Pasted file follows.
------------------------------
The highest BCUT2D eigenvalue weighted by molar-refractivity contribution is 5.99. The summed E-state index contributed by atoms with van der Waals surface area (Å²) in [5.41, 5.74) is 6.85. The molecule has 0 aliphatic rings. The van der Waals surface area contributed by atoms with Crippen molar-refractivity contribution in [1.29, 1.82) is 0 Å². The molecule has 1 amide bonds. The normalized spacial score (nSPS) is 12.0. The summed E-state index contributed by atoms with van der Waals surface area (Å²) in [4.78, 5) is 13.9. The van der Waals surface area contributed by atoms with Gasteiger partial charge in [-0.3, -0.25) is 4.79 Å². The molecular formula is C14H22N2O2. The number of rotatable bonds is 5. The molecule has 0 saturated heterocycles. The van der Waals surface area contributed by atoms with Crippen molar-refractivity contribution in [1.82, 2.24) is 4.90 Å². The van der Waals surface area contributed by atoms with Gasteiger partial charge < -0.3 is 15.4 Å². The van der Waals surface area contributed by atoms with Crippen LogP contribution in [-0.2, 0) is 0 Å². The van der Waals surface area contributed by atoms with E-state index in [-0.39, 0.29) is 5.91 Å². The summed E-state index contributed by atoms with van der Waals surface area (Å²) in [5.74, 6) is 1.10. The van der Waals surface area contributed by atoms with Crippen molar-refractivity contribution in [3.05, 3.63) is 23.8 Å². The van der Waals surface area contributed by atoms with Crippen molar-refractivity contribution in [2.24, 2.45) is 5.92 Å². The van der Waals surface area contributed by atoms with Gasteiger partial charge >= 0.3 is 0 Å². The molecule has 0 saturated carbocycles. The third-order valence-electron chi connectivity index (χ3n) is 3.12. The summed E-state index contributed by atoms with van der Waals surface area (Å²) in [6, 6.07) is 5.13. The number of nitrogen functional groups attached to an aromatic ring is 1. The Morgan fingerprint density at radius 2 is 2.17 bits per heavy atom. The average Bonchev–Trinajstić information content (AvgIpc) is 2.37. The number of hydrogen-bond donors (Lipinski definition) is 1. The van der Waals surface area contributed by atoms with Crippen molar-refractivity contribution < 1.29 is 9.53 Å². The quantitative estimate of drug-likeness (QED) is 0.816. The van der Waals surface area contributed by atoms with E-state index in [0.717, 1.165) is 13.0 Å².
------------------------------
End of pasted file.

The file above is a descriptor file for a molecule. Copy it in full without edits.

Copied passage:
The highest BCUT2D eigenvalue weighted by molar-refractivity contribution is 5.99. The summed E-state index contributed by atoms with van der Waals surface area (Å²) in [5.41, 5.74) is 6.85. The molecule has 0 aliphatic rings. The van der Waals surface area contributed by atoms with Crippen molar-refractivity contribution in [1.29, 1.82) is 0 Å². The molecule has 1 amide bonds. The normalized spacial score (nSPS) is 12.0. The summed E-state index contributed by atoms with van der Waals surface area (Å²) in [4.78, 5) is 13.9. The van der Waals surface area contributed by atoms with Gasteiger partial charge in [-0.3, -0.25) is 4.79 Å². The molecular formula is C14H22N2O2. The number of rotatable bonds is 5. The molecule has 0 saturated heterocycles. The van der Waals surface area contributed by atoms with Crippen molar-refractivity contribution in [1.82, 2.24) is 4.90 Å². The van der Waals surface area contributed by atoms with Gasteiger partial charge < -0.3 is 15.4 Å². The van der Waals surface area contributed by atoms with Crippen LogP contribution in [-0.2, 0) is 0 Å². The van der Waals surface area contributed by atoms with E-state index in [-0.39, 0.29) is 5.91 Å². The summed E-state index contributed by atoms with van der Waals surface area (Å²) in [5.74, 6) is 1.10. The van der Waals surface area contributed by atoms with Crippen molar-refractivity contribution in [3.05, 3.63) is 23.8 Å². The van der Waals surface area contributed by atoms with Crippen molar-refractivity contribution in [2.24, 2.45) is 5.92 Å². The van der Waals surface area contributed by atoms with Gasteiger partial charge >= 0.3 is 0 Å². The molecule has 0 saturated carbocycles. The third-order valence-electron chi connectivity index (χ3n) is 3.12. The summed E-state index contributed by atoms with van der Waals surface area (Å²) in [6, 6.07) is 5.13. The number of nitrogen functional groups attached to an aromatic ring is 1. The Morgan fingerprint density at radius 2 is 2.17 bits per heavy atom. The average Bonchev–Trinajstić information content (AvgIpc) is 2.37. The number of hydrogen-bond donors (Lipinski definition) is 1. The van der Waals surface area contributed by atoms with Crippen molar-refractivity contribution < 1.29 is 9.53 Å². The quantitative estimate of drug-likeness (QED) is 0.816. The van der Waals surface area contributed by atoms with E-state index in [0.717, 1.165) is 13.0 Å².